There’s simply not much room for the VVL solenoid when the engine is mounted in a RWD configuration. However, without using a remote solenoid plate, the 20V single solenoid is the only other bolt on option that leaves clearance between the head and firewall. Using the 20V single solenoid set up meant that we gave up the ability to individually control the intake and exhaust VVL switching points.
Instead, we made a longer activation pin which permanently locked the exhaust rocker arm on the high cam lobe. Special thanks to my buddy Julio Solis for machining these up for me.
With the exhaust rocker arm situation figure out, Nick Hunter turned his attention towards shimming each of the valves. Shimming ensures that there is adequate clearance between the valve and the rocker arm and that each valve opens at the same time.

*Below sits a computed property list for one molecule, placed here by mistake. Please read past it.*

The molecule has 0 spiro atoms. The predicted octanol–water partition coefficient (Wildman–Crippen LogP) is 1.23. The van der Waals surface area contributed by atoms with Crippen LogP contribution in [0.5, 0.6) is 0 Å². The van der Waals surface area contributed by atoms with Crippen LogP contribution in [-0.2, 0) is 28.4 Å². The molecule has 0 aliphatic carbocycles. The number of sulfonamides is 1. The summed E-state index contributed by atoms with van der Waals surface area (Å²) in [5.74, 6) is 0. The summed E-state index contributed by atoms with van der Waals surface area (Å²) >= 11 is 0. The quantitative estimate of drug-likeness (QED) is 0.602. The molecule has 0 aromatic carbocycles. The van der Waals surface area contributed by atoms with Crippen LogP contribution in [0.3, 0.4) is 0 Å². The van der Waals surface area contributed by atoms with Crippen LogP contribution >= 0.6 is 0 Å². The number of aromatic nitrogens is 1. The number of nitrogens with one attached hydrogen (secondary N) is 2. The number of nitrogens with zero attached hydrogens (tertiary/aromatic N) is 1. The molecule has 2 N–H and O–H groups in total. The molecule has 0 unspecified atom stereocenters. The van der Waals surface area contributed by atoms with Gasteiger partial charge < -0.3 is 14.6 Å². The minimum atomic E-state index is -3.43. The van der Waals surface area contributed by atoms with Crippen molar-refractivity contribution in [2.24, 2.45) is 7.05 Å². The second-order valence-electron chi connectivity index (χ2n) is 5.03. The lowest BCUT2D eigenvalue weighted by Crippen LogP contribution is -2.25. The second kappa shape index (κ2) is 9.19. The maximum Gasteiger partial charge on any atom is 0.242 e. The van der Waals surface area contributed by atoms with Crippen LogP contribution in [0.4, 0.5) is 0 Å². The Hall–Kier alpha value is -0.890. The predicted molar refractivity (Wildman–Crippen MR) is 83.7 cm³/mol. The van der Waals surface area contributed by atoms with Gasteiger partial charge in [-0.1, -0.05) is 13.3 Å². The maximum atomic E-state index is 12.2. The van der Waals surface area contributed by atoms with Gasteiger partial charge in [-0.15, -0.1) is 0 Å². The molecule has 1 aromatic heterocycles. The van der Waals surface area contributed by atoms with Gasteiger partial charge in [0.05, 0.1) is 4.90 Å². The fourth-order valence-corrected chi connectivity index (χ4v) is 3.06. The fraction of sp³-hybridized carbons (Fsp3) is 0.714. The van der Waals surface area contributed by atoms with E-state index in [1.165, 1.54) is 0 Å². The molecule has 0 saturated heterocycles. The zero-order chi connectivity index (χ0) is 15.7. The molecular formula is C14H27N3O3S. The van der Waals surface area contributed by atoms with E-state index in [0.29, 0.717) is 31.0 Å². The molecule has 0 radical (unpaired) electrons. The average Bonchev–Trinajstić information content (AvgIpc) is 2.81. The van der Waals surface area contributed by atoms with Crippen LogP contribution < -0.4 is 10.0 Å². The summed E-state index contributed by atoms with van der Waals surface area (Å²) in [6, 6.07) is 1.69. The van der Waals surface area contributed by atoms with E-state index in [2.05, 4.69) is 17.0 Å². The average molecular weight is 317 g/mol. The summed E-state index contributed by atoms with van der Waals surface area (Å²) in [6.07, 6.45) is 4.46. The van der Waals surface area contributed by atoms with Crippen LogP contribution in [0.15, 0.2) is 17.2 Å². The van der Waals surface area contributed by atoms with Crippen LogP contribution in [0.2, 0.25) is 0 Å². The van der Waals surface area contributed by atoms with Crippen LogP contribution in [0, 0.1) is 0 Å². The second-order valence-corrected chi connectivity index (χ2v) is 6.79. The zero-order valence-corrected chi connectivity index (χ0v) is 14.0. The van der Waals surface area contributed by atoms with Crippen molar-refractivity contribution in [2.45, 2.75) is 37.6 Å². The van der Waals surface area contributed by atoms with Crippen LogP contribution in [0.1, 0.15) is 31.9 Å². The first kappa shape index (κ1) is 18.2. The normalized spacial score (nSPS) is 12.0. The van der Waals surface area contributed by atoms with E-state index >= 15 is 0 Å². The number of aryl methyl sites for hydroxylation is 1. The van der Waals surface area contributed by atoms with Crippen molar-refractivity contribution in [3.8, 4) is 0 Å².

Before I watched Nick Hunter put together this engine, I never really gave the shims in an SR20 too much thought. Back in the days of NASA SE-R cup, if we ever threw our rocker arms, we’d just find which ever ones we could and toss them back into the engine. In other words, no thought was given to shim size or clearances. After seeing 5523 Motorsports’ shim collection and actually giving it some thought, I feel like a personal face palm moment is in order. Excuse me for a second while I dislodge my hand from my face. :::FACE PALM:::